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A question on morality - did I do the right thing? Watch

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    Hello brothers and sisters!

    I have a question about what I did being the right, moral thing to do. After I did said action, I walked away from the situation with a spring in my step and my head held high, knowing viscerally that I had done the right thing, and that warm glow of moral righteousness permated me. But after having shared the brief tale with acquaintances, I have been absolutely shocked by some reactions, some making out what I did was completely IMmoral, so I'm looking for some other opinions.

    I volunteer at a care home for terminally ill senior citizens, where they go to live out the last of their days in peace. I had become quite close to a man called John - despite being in his late 70s and having a severe brain tumour, and even through the ravages of chemotherapy, he was always happy, laughing and joking, everyone in their loved him, and I thought he was great. Whether he was telling me stories about his service in WW2 or regaling me with some quirky anecdote, I always left my visits with him feeling positive - a guy like that being so positive and happy despite his situation, it was hard for his positivity not to rub off on others, and he seemed to have that effect on everyone in the home- he was much loved by staff and patients alike. His mind was totally intact, he was sharp as a knife, he still had that "spark in his eye", if you will.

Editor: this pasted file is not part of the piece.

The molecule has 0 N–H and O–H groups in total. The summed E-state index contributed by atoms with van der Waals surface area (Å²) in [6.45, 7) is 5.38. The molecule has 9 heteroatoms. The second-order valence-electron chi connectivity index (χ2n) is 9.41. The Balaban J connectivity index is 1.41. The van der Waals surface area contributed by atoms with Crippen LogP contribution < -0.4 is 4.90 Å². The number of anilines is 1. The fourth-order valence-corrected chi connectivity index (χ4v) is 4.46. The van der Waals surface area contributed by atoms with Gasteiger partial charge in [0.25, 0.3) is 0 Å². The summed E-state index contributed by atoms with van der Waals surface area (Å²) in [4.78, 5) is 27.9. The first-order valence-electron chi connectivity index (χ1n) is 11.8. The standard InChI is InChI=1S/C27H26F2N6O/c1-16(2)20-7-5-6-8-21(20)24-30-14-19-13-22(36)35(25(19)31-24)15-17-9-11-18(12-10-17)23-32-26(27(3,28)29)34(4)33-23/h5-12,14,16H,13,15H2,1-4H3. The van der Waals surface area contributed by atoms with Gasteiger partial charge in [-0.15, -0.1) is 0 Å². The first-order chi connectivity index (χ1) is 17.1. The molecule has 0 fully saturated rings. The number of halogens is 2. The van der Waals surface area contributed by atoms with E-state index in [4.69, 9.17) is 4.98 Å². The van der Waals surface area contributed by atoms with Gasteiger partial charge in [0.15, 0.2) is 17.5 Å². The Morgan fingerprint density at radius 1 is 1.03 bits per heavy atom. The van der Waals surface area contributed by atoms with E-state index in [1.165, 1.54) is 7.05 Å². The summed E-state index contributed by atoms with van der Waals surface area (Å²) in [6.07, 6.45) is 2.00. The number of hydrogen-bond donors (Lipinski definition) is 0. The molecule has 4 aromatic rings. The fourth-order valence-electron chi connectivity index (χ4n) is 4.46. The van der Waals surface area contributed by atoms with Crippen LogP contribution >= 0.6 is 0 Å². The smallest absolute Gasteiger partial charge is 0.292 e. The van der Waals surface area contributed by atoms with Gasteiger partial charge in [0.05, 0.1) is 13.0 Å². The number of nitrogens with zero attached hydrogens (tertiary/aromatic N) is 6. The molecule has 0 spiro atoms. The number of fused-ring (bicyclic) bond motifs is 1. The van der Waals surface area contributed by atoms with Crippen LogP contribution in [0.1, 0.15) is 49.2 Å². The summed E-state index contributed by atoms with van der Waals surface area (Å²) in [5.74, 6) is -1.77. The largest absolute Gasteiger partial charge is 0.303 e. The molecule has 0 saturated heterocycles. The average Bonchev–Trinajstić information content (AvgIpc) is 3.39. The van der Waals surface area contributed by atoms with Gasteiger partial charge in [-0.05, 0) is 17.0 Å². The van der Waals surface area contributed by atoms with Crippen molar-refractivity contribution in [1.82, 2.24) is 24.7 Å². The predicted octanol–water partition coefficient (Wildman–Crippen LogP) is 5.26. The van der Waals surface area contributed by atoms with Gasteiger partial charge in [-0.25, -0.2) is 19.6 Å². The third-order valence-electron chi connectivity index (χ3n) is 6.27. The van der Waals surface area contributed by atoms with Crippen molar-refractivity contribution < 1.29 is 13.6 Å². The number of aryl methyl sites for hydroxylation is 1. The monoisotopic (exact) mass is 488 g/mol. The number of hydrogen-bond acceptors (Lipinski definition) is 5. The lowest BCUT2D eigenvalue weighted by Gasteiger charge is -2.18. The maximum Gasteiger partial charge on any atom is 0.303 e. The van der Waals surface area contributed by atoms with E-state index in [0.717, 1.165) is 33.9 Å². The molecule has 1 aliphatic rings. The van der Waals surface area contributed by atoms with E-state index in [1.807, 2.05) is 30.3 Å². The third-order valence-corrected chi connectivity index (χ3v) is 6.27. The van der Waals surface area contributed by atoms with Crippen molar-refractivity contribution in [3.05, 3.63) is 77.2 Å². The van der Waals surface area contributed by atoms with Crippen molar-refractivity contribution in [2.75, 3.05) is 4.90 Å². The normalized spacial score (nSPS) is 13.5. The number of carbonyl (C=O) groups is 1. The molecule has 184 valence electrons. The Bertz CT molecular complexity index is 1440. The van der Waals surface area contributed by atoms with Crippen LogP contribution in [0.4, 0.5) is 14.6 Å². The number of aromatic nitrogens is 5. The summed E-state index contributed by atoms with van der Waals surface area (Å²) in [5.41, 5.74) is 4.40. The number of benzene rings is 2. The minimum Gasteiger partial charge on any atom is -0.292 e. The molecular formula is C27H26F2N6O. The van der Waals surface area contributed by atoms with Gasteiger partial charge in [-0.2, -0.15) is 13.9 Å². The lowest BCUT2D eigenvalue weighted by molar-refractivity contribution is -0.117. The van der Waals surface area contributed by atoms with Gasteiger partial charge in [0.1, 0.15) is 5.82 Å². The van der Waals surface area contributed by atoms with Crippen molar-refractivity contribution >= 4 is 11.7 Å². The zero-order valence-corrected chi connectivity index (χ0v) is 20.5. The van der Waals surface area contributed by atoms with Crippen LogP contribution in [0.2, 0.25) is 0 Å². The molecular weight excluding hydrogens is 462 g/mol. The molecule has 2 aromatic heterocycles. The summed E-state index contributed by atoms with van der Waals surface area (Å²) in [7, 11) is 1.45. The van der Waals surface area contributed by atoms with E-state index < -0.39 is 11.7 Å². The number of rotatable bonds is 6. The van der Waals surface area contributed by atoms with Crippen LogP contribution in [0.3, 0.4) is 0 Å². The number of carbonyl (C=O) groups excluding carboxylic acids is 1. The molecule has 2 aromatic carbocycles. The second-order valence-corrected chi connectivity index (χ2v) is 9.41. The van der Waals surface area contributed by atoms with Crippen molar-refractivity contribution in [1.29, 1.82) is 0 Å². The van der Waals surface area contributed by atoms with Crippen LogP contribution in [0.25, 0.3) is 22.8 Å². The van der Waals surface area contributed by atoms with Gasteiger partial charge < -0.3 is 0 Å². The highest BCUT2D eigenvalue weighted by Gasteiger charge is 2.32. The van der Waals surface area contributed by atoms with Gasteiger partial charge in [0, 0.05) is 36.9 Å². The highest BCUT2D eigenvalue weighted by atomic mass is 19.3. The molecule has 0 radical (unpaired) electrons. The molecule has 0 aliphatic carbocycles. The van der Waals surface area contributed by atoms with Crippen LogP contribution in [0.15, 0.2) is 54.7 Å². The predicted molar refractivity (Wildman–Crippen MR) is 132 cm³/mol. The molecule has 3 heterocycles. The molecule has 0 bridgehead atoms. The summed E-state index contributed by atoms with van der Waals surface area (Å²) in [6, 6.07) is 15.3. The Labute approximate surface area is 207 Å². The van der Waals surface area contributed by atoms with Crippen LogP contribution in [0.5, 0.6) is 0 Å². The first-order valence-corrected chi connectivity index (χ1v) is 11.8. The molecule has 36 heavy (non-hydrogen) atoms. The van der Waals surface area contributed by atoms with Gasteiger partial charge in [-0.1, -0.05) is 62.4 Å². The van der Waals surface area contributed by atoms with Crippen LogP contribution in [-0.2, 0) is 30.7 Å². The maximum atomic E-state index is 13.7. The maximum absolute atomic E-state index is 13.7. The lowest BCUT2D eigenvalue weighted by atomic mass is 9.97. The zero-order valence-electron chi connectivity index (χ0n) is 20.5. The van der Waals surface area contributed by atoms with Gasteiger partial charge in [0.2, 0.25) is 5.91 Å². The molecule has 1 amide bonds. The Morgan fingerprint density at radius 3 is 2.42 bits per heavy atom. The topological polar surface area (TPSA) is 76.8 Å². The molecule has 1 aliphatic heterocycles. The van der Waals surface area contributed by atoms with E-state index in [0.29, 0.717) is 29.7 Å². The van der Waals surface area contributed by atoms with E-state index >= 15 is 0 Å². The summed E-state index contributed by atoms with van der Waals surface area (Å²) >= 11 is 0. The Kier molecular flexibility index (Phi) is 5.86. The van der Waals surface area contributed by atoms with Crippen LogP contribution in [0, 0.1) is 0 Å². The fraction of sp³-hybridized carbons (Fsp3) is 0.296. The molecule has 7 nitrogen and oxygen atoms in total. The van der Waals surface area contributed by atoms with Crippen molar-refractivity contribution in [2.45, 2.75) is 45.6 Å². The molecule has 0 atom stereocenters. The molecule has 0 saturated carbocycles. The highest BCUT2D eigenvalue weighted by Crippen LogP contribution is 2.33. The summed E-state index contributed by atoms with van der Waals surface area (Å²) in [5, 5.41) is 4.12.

Anyway, when I visited him the time before last, he told me that he only had two weeks to live. Remarkably, he was still very positive, and instead of dying he talked of "going home" and seeing his wife again (he was quite religious) and was talking about how he'd lived a full, happy life, and he encouraged me to do the same, telling me about how if I lived very day to the full, that by the time I reached his age I wouldn't fear "passing on" either.

    The last time I visited him, which was six days after that, he seemed quite spaced out. I asked him if he was on any medication, and he explained to me that he didn't like the medication they gave him (he said it was called pethadine or something) and he explained with a smile and a wink that his grandson, at his request, had been bringing in some "alternate medication". When I pressed for details, he showed me a little box underneath his bed, that contained MS contin pills (which I have since found out is MORPHINE!) and CANNABIS! I was absolutely shocked and appalled. I tried to tell him the dangers of using drugs, but he politely dismissed me. I made some excuses and left.

    That night I was really troubled, not knowing what to do. I was thinking of telling the staff at the care home, but didn't know if they'd do anything and I didn't want to upset John. After much deliberation, I settled on calling the police, just telling them that a patient at the care home by the name of John was in possession of Class A and B drugs, and told the the room number.

    I visited the next day and everything was fine. I couldn't bring myself to tell John, so I just talked to him normally as per usual. The next day when I went I saw a police van outside, and as I got closer, I could see two police officers guiding John out of the hospital. This may have been my imagination, but he seemed to look totally different to anytime I've seen him in the entirety of my visitation.